The West Highland Way is known for its spectacular views, and it’s easy to see why. Along the way, hikers will be treated to stunning vistas of rolling hills, sparkling lochs, and rugged mountains. Some of the highlights of the trail include:
- The famous Wallace Road: This ancient military road was once used by Scottish warriors such as William Wallace and Robert the Bruce. Today, it offers hikers a glimpse into Scotland’s rich history.
- The Royal Mile of the Highlands: This section of the trail takes hikers through some of Scotland’s most picturesque towns and villages, including Tyndrum and Bridge of Orchy.
- Harris Tweed production: For those interested in traditional Scottish crafts, a visit to one of the many tweed mills along the way is a must.
What to Expect
The West Highland Way is a challenging hike that requires good physical fitness and some prior experience with hiking. The trail covers 96 miles over varied terrain, including steep ascents and descents.
Hikers typically take between five and nine days to complete the entire route. There are plenty of places to stop along the way for food and drink, but it’s important to pack enough supplies to last between stops.
Tips for Hiking the West Highland Way
If you’re planning on hiking the West Highland Way, here are some tips to help you make the most out of your trip:
- Wear appropriate clothing: Scotland’s weather can be unpredictable at any time of year. Make sure you bring plenty of warm, waterproof clothing to keep you comfortable on the trail.
- Pack light: You’ll be carrying all your supplies with you, so it’s important to pack as lightly as possible. Stick to the essentials and leave non-essential items at home.
- Book accommodation in advance: Accommodation along the trail can fill up quickly, especially during peak hiking season. Make sure you book your accommodation well in advance to avoid disappointment.
- Train beforehand: The West Highland Way is a challenging hike that requires good physical fitness. Make sure you train beforehand by going on shorter hikes or walks to build up your stamina.
Explore This Map of More Than 3,000 Scottish Witches
Scotland has an eerie and fascinating history. The country is home to many famous witches who have left their mark on history, including Isobel Gowdie and Janet Horne. But did you know that there are over 3,000 recorded cases of witchcraft in Scotland dating back to the 12th century?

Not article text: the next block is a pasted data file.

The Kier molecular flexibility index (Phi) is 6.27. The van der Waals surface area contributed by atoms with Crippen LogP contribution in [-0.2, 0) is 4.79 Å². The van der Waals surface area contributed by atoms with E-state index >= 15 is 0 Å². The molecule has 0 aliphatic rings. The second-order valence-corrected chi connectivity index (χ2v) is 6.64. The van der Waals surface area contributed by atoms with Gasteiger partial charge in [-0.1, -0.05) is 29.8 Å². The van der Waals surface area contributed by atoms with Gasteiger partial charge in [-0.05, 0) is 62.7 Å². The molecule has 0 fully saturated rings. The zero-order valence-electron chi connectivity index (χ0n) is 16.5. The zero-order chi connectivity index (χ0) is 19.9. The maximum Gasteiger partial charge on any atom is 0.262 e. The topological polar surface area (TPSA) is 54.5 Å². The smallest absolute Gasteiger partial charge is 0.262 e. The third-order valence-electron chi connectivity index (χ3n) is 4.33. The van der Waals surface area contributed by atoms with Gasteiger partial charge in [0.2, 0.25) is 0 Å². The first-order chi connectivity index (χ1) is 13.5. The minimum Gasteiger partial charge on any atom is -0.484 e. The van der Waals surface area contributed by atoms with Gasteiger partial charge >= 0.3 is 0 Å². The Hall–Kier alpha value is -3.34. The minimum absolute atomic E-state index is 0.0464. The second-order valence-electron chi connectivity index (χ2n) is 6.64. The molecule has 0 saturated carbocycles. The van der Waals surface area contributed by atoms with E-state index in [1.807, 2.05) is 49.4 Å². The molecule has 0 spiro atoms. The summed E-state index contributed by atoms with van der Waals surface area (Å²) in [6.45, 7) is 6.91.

Thanks to a map created by the University of Edinburgh, you can now explore these stories from the comfort of your own home. The map plots out each case of witchcraft in Scotland and provides information about the accused witches and their alleged crimes.
Discovering Scottish Witchcraft History
The earliest recorded cases of witchcraft in Scotland date back to the 12th century when King Malcolm III passed laws against sorcery and divination. However, it wasn’t until the 16th century that witch hunts became widespread throughout Europe. In Scotland, this led to thousands of people being accused of practicing witchcraft.
One famous case was that of Isobel Gowdie who claimed she had met with fairies and made pacts with them. She confessed to using her powers to harm others but later recanted her confession stating that she had been tortured into making false statements.
Another well-known case is that of Janet Horne who was accused along with her daughter of turning themselves into hares and causing mischief in the town. They were both burned at the stake for their alleged crimes.
Persecution of Witches
The persecution of witches continued well into the 19th and even early 20th centuries in Scotland. Many women were accused simply because they practiced herbal medicine or were seen as outsiders within their communities.
One example is Helen Duncan who was arrested during World War II for claiming to have received information about a naval disaster through spiritual means. She was convicted under an outdated Witchcraft Act from 1735 and sentenced to nine months in prison.
Using the Map
The map of Scottish witches allows you to explore these stories and learn more about the history of witchcraft in Scotland. You can search for specific cases or browse through the different regions to see where witch hunts were most prevalent.
Each case provides information about the accused witch, their alleged crimes, and what happened to them. Some even include transcripts from court proceedings or contemporary accounts of the trials.
If you’re interested in visiting some of the sites associated with Scottish witchcraft, the map also includes information about locations such as stone circles and other places that are said to be haunted by witches.